Even in death, Monty sheds light on piping plovers, conservation

Monty took the birding community and casual observers under his wing since he and his mate Rose started nesting on Montrose Beach in 2019.

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Piping plover Monty walks near the area sectioned off for the endangered species on Montrose Beach on the North Side, Wednesday morning, April 28, 2021.

Piping plover Monty walks near the area sectioned off for the endangered species on Montrose Beach on April 28, 2021.

Ashlee Rezin/Sun-Times

He was a rare bird in so many ways.

Monty, an endangered Great Lakes piping plover, took the birding community and casual observers under his wing when he and his mate Rose began nesting on Montrose Beach in 2019.

As we humans spiraled into despair navigating a deadly pandemic and other problems that devastate this city, the birds gently reminded us of the wonders that exist in nature and the importance of conservation.

There is no question the pair’s presence nudged the Chicago Park District to expand the Montrose dune natural area by three acres, helping protect other threatened species and plants.

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Now, in his death, Monty will continue teaching us about how his type of migratory shorebirds have transformed through the years and their response to their changing environment.

Results of a postmortem examination revealed this week that Monty died last month from a severe fungal respiratory infection, including laryngitis which restricted his airway.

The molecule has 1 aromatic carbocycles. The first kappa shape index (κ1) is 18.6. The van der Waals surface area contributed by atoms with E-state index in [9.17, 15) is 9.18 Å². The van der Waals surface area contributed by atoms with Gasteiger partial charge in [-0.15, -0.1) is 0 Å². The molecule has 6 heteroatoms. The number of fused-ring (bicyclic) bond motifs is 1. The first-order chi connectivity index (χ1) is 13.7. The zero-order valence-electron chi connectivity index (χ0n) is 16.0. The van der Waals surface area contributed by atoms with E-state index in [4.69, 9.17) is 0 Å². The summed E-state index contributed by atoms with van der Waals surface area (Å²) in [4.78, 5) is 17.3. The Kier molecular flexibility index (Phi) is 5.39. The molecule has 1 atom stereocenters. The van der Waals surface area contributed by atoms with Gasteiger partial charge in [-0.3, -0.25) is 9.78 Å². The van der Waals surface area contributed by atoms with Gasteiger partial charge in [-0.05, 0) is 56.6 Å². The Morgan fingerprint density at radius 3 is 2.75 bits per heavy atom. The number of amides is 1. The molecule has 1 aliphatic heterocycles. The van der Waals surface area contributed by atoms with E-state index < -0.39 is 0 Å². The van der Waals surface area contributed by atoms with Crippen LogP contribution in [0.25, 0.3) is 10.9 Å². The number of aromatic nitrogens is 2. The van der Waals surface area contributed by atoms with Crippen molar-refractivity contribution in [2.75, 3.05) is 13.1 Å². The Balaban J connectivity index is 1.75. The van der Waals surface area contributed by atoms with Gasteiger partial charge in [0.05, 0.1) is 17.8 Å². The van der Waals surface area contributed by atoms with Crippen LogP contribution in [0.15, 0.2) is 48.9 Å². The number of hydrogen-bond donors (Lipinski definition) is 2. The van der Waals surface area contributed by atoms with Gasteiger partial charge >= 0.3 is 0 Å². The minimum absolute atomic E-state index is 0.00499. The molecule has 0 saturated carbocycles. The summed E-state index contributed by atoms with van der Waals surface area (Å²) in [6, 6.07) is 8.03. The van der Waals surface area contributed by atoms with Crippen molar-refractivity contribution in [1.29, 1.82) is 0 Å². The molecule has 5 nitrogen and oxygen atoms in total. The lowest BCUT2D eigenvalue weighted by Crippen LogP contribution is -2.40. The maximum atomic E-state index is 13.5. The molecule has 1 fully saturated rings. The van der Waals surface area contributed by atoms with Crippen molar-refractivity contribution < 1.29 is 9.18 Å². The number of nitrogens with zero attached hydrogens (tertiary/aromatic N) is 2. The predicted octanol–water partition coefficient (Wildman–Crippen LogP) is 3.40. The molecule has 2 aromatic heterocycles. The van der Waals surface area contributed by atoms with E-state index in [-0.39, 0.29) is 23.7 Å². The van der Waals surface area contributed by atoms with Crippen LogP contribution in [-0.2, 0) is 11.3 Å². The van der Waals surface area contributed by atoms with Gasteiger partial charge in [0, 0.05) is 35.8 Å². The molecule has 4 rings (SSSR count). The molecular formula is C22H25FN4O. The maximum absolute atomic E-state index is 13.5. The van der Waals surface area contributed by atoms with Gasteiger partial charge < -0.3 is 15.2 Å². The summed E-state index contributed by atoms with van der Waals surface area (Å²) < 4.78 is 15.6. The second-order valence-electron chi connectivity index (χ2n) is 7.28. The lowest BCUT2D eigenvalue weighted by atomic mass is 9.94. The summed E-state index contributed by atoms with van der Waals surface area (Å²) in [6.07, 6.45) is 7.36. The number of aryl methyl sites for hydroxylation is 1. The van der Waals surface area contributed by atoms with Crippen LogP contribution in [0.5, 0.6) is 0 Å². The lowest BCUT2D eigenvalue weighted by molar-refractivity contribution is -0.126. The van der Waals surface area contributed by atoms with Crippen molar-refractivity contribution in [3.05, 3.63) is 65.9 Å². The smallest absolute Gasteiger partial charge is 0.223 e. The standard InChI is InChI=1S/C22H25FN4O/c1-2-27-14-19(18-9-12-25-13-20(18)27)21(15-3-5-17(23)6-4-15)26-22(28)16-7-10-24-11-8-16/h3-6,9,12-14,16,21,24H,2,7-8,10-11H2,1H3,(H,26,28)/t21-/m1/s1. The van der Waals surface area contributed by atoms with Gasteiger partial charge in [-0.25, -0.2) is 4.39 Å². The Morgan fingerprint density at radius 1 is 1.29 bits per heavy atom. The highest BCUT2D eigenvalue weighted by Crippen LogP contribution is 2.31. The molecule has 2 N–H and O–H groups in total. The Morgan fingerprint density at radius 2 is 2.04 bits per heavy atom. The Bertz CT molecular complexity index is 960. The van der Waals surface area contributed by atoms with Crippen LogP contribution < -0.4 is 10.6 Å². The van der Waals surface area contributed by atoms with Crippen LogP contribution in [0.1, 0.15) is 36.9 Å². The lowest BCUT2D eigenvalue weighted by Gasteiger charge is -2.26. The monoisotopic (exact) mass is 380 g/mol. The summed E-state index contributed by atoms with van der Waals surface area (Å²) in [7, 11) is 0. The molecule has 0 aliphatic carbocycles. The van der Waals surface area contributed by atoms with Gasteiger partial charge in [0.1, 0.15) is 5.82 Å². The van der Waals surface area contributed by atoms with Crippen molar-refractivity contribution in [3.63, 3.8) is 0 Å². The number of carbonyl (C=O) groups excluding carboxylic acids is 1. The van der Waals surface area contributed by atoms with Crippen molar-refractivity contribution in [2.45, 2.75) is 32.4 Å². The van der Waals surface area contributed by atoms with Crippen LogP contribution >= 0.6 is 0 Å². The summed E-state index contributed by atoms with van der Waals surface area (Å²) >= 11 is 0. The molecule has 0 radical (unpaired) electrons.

More tests will pinpoint exactly what type of fungus killed him, the Sun-Times’ Cadence Quaranta reported.

The necropsy — carried out by the Lincoln Park Zoo in partnership with the U.S. Fish and Wildlife Service and the University of Illinois Zoological Pathology Program — is far from Monty’s swan song.

A sample of the necropsy is being sent to the University of Minnesota, where it will be used for genetic research on the Great Lakes piping plovers.

And Monty’s remains will be given to the Chicago Field Museum where he’ll be added to the existing collection of piping plovers and further studied.

The heaviest adult plover weighs just over two ounces, so Monty was a little bird who told us a lot and will be telling researchers and preservationist much more.

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Chicagoans mourning Monty hope to keep glimpsing his feathered family.

Rose, who usually spends her winter in Anclote Key, Florida, has yet to be seen this spring.

But her and Monty’s offspring, Imani, turned up at Montrose Beach a few weeks ago sauntering by the spots he enjoyed as a chick.

The small creatures have been a delight.

Thanks, Monty, for giving us your bird-eye’s view of the world.

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